‘Is it ultimately possible to know what is right and wrong without acknowledging the existence of a deity?’ asks this recent opinion piece in the Sydney Morning Herald. Peter Hitchens, (younger Christian brother of atheist Christopher Hitchens) ‘insists that, to be effectively absolute, a moral code must be beyond human power to alter.’
In contrast, this abc online article claims: ‘Unfortunately, when it comes to constructing a robust and reliable morality, the supernaturalist approach is horribly prone to error….That’s not to say a secular approach isn’t also prone to error. But, the big difference – the difference that really counts – is that the secular approach is always open to scrutiny. It always allows for others to ask “why” about any of its moral prescriptions. And, as such, it is open to revision in light of new evidence or new arguments, and it’s more easily able to correct its errors.’
The first article claims it is impossible to assert objective morality without referring to an outside absolute being, the second claims this reference to an outside deity is the weakness of religious moral codes, and the strength of a secular moral code is its ability to be questioned and adapt if necessary. Which (if either) is more reasonable? The ability to adapt or change a moral code appeals to our desire to be able to control moral standards, but does it really make a better moral code? Isn’t it just self-centredness, wanting to be able to define for ourselves what is right and wrong?
One problem with the approach advocated in the second article is that as helpful as it can be to consider ‘why’ something is right, to answer by saying ‘because that is what a majority of experts or people currently consider best’ is not more satisfying than saying ‘because God says’. On what basis can we say the ‘majority’ are right? Were the ‘majority’ of Germans right in supporting the Nazi regime? Many today would want to say no, but on what basis?
The reality is that anyone can make their own moral code –we all do to some extent. Human beings are very ‘moral’ beings with a sense of right and wrong. We all have ethics or standards of some sorts. In addition, we all make judgements about the ‘rightness’ or ‘wrongness’ of the behaviour of others. No matter how ‘non-judgemental’ we may claim to be, we all look at the behaviour of others and claim some things that others do are wrong. What basis do we have to claim another person’s actions are wrong?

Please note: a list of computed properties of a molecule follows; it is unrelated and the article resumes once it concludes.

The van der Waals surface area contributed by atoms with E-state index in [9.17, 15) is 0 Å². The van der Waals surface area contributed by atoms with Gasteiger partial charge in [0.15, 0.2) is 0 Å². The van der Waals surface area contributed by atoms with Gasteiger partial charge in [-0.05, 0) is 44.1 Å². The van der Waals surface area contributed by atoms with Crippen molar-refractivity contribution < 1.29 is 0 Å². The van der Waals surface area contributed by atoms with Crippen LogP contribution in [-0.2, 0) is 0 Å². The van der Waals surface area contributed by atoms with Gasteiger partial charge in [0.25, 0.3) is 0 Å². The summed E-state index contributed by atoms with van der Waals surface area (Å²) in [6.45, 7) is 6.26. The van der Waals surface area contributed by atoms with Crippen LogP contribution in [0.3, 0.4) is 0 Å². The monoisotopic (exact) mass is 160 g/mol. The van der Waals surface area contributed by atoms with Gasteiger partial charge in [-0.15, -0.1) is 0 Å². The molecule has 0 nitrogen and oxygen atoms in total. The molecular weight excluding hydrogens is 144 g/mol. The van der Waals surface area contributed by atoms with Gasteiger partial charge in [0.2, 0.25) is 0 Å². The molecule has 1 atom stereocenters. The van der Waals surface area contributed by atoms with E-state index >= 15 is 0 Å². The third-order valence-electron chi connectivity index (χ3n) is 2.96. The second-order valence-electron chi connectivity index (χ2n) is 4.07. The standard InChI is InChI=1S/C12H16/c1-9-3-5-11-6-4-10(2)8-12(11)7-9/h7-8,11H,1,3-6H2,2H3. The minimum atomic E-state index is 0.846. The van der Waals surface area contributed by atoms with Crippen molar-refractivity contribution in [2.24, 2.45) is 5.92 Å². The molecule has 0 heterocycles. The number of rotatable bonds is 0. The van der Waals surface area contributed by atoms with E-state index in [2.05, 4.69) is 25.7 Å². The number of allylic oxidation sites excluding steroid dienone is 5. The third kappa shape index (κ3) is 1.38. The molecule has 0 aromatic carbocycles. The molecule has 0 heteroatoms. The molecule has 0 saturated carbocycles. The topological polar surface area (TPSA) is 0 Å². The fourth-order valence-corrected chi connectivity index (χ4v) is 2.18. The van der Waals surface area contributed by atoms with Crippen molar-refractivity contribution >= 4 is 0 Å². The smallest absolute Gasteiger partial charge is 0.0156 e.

Where does this sense of right and wrong come from? The Bible says we are made in God’s image, and he has placed his law in our hearts – so our consciences tell us when we go against his ways (Romans 2:15-16). New Atheists such as Christopher Hitchens say this sense of morality has just evolved over time with the species. Yet Hitchens strenuously claims certainty about various ethical matters. How can they be certain if they are subject to change? A common criticism of New Atheists such as Hitchens is that they have no basis for their morality. In strenuously claiming certainty about ethical matters, he is borrowing Christian concepts while denying the Christian framework which validates those concepts.
If God does not exist then objective moral principles and obligations cannot exist. Morality is reduced to either individual or cultural opinion. Yet humans have a deep sense that some things are objectively wrong. Can you really live with the conclusion that murder, rape, child abuse and other atrocities are not objectively wrong, they are just a matter of individual or cultural opinion?
An important reality is that we are all moral code breakers. None of us perfectly live up to our own standards, let alone the objective standards God has set. As a result we all feel a sense of guilt at times for doing things we sense are wrong, and failing to do things we should have done. Christianity points us to the one person who has perfectly kept the moral code. Through living the perfect life none of us have, and dying a death for the wrongs committed by others he makes a way for moral code breakers like us to be forgiven. The message of Christianity is not so much the moral code – but the God it points us to, the God we can know intimately through Jesus.